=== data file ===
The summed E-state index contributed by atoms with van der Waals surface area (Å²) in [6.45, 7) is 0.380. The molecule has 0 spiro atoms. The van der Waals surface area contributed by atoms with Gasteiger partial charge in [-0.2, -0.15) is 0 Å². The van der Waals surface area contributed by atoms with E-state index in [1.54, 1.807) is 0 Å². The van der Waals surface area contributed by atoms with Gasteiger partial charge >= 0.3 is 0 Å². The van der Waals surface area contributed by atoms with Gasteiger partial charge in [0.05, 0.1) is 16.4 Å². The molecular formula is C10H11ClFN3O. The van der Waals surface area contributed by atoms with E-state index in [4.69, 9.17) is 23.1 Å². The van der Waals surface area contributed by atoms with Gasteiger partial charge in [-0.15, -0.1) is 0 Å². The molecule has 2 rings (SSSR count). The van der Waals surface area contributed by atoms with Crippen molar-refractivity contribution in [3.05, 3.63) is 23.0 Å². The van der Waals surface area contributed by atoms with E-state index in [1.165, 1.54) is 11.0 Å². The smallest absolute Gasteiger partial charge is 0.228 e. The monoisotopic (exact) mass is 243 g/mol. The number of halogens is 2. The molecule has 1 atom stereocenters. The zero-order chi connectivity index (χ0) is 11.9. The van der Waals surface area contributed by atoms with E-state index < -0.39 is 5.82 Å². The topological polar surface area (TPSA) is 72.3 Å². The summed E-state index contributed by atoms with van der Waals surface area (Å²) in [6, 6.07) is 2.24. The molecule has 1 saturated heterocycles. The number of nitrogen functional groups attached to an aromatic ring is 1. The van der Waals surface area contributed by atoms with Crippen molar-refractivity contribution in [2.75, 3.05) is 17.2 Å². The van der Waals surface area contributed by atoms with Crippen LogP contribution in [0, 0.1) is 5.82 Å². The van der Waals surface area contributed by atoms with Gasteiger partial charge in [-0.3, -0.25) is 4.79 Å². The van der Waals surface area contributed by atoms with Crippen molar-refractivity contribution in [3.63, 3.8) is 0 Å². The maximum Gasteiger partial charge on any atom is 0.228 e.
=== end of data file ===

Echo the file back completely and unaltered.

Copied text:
The summed E-state index contributed by atoms with van der Waals surface area (Å²) in [6.45, 7) is 0.380. The molecule has 0 spiro atoms. The van der Waals surface area contributed by atoms with Gasteiger partial charge in [-0.2, -0.15) is 0 Å². The van der Waals surface area contributed by atoms with E-state index in [1.54, 1.807) is 0 Å². The van der Waals surface area contributed by atoms with Gasteiger partial charge >= 0.3 is 0 Å². The van der Waals surface area contributed by atoms with Gasteiger partial charge in [0.05, 0.1) is 16.4 Å². The molecular formula is C10H11ClFN3O. The van der Waals surface area contributed by atoms with E-state index in [4.69, 9.17) is 23.1 Å². The van der Waals surface area contributed by atoms with Gasteiger partial charge in [-0.15, -0.1) is 0 Å². The molecule has 2 rings (SSSR count). The van der Waals surface area contributed by atoms with Crippen molar-refractivity contribution in [3.05, 3.63) is 23.0 Å². The van der Waals surface area contributed by atoms with E-state index in [1.165, 1.54) is 11.0 Å². The smallest absolute Gasteiger partial charge is 0.228 e. The monoisotopic (exact) mass is 243 g/mol. The number of halogens is 2. The molecule has 1 atom stereocenters. The zero-order chi connectivity index (χ0) is 11.9. The van der Waals surface area contributed by atoms with E-state index < -0.39 is 5.82 Å². The topological polar surface area (TPSA) is 72.3 Å². The summed E-state index contributed by atoms with van der Waals surface area (Å²) in [6, 6.07) is 2.24. The molecule has 1 saturated heterocycles. The number of nitrogen functional groups attached to an aromatic ring is 1. The van der Waals surface area contributed by atoms with Crippen molar-refractivity contribution in [2.75, 3.05) is 17.2 Å². The van der Waals surface area contributed by atoms with Crippen LogP contribution in [0, 0.1) is 5.82 Å². The van der Waals surface area contributed by atoms with Gasteiger partial charge in [-0.3, -0.25) is 4.79 Å². The van der Waals surface area contributed by atoms with Crippen molar-refractivity contribution in [3.63, 3.8) is 0 Å². The maximum Gasteiger partial charge on any atom is 0.228 e.